Privacy Advocates Leery Of New Facebook-Nielsen Partnership
July 15, 2014

Privacy Advocates Leery Of New Facebook-Nielsen Partnership

Alan McStravick for - Your Universe online

Nielsen is leveraging an expanded partnership with Facebook to learn more about the age and gender of viewers on mobile devices.

In an ever more connected age, one could not be faulted for thinking that one of the last bastions of privacy would be in their television viewing. The announcement today of a new partnership between Nielsen and Facebook, however, is just another example of how our privacy is being systematically sacrificed in favor of continued user commoditization.

Nielsen has, for decades, tracked the television viewing habits of American families through the use of in-home monitoring. As media consumption models have rapidly changed over the previous few years, Nielsen has struggled to adjust to the new environment. More and more, people are turning to their second screens, (laptops, tablets, phones, etc.) to watch their favorite movies and television shows.

In 2010, the two companies initially joined forces, according to a report in the Los Angeles Times, to collect data based on which online advertising people were viewing on their computers. The relative youth of mobile technology made the collection of similar data far more difficult until today.

As Nielsen executive vice president Cheryl Idell noted, “The world is shifting radically, and so we had to evolve our measurement so that we could capture all of this fragmented viewing.”

Facebook's role in the partnership will be to scan their databases and provide Nielsen with the age and gender of the viewer using their mobile device to consume media. An additional partnership between Nielsen and the marketing arm of the credit reporting agency, Experian, will flesh out the particulars of theses audiences thanks to the company's vast collection of data it holds on almost every American.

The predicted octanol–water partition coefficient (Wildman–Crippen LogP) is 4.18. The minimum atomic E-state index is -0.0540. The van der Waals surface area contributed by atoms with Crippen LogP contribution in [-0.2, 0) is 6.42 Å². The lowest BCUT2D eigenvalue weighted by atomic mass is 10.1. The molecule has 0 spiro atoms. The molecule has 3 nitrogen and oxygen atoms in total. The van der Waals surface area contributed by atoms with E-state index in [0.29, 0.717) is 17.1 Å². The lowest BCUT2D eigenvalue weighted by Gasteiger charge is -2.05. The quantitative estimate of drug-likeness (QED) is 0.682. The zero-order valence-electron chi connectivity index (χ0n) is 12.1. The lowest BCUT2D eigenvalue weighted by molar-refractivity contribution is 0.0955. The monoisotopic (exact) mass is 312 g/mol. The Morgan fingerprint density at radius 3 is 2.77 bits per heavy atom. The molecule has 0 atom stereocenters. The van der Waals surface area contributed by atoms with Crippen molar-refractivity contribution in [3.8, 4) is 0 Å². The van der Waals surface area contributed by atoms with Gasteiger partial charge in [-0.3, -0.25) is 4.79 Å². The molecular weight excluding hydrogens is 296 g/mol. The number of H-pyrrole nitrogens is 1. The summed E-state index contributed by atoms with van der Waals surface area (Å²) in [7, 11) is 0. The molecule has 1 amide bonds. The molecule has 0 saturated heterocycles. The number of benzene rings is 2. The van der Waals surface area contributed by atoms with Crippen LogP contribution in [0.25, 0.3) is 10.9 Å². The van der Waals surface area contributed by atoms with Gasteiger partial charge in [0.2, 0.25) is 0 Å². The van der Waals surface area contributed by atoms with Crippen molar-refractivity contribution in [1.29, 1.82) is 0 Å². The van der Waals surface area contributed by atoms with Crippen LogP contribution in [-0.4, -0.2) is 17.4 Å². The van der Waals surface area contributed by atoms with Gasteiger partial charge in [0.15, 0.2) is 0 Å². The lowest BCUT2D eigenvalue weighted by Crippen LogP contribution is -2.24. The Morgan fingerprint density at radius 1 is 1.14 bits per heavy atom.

This partnership announcement comes on the heels of another recent action by the social network where they participated in a study that effectively manipulated the emotions of nearly 700,000 users without their knowledge or consent to be studied.

Both Nielsen and Facebook stress the fact the process they have designed, meant to be similar to a double-blind study, will shield the identities of each individual user. Facebook will receive show data in the form of a numerical code. Nielsen will receive data back in aggregate so that individual user's identities will remain anonymous, but for age and gender.

It's clear to see why the two company's have joined forces, too.

As reported by redOrbit's own Peter Suciu last week, the US leads the globe in terms of per capita advertising expense. The market cap for the industry is $140 billion and is expected only to rise in the coming years.

"Americans are using more devices than ever before to watch video content, and the number of content producers has proliferated," said Lyle Schwartz, a managing partner of the advertising behemoth Group M. "That fragments the audience." On the other hand, "it also gives advertisers the ability to target their messages."

This finely-tuned targeting of advertising is but one reason why privacy advocates are leery of this latest partnership. “It's interesting to me that I'm watching a video somewhere and somehow Facebook knows that,” commented Chris Conley of the American Civil Liberties Union.

If Conley finds this prospect interesting then Julia Horwitz of the Electronic Privacy Information Center might better be described as legitimately disturbed by the new trend.

“Consumers really are not aware of the extent to which Facebook is putting their non-Facebook activity to use,” she stated. “Watching television and surfing the Internet shouldn't necessarily involve Facebook.”


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